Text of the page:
Tips&Opinions
09/04/2018

A Good Nap - Which Means What, Exactly?

A Good Nap - Which Means What, Exactly?

As numerous studies show, naps are very healthy and important for baby development. How can you provide good napping conditions?

A newborn baby or an infant sleeps more than adults. But this does not mean they sleep more at night, quite the contrary. At night, babies wake often - they need a cuddle or are hungry. What they lose at night, they make up for by napping in the day. They know what’s good for them - a nap is a perfect way to regain strength.

Scientists are still studying how naps affect child development. Most conclude that they are very good for cognitive skills development. Naps improve memory and allow the brain to remember the information it stores. Importantly, it has been proved that naps are also beneficial for speech development, and improve remembering words and expressions. You can read more about it here and here.

What does napping mean from a practical perspective? There is only one answer to that, however irritating it is: it depends. On the age, the child’s personality, the rhythm of the day. However, we can try to avoid arduous soothing rituals and make the naps really adjusted to the baby’s needs. Here are a few tips.

 

Regulate the rhythm of the day

Infants can’t tell the difference between day and night. They only sleep and eat. During the first weeks after birth, the parents can also follow their needs (and nap when the kids are asleep because we don’t know when we get another chance to do that). Little by little, introduce a regular rhythm of the day. When you start to take your child for walks, take care to always do it around the same time. Rocked in their pram or sling, children fall asleep, and remember that this is a good time for sleeping. The same goes for bathing, massaging and other everyday rituals - every day they should occur at the same time and in the same order. This makes the child feel safe because they know what is going to happen next. Slowly, very gradually and systematically, your baby will learn about regularity, and it will be easier for them to move on to “another point on the agenda.” Moreover, routines can also help you realize why your baby is fussy - when you realize that it’s nursing or napping time, the baby’s behavior will be easier to interpret.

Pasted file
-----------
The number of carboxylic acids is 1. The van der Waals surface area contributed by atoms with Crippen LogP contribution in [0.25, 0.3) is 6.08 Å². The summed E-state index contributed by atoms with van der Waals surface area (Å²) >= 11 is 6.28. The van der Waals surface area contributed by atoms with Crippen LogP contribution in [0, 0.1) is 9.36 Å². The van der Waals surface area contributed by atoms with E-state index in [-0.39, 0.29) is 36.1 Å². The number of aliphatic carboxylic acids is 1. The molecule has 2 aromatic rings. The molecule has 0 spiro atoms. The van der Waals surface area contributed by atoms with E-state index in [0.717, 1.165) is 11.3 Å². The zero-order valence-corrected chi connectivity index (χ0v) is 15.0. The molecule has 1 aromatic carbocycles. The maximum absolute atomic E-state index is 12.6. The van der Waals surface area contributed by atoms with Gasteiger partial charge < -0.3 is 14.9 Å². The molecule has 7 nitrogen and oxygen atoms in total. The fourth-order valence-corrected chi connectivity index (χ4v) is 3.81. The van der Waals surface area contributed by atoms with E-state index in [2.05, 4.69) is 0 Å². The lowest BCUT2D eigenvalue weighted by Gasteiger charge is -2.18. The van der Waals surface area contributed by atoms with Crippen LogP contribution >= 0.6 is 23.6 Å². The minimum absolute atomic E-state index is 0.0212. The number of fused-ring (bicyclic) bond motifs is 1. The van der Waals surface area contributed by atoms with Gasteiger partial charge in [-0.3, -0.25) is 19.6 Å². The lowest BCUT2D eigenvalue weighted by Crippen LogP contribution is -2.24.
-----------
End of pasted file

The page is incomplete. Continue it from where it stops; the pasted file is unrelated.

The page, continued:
Adjust light to the time of the day

Falling asleep requires changes in brain patterns, and this is triggered by hormones and neurotransmitters. The brain is programmed to associate sleep with darkness. Therefore, make sure that you provide your child with a natural day-and-night cycle. When it’s night, it should be dark. When you nurse or change the baby’s nappy or clothes at night, don’t switch on bright light, but rather a small lamp with a dark shade.

Conversely, don’t keep your child in the dark during the day. When they nap, you might want to muffle the light (draw the curtains), but don’t make the room completely dark. If the baby’s naps are long and they wake up often at night, it’s better to leave the curtains open during a nap. Let the baby’s nervous system understand: it’s light, we’re waking up soon!

In the evening, try to avoid using a ceiling lamp, and turn off screens that give off light around the baby. A smartphone’s screen makes a room very bright even though it’s twilight outside and we’d want the baby’s brain to switch into the night mode.

 

Observe the baby’s changing needs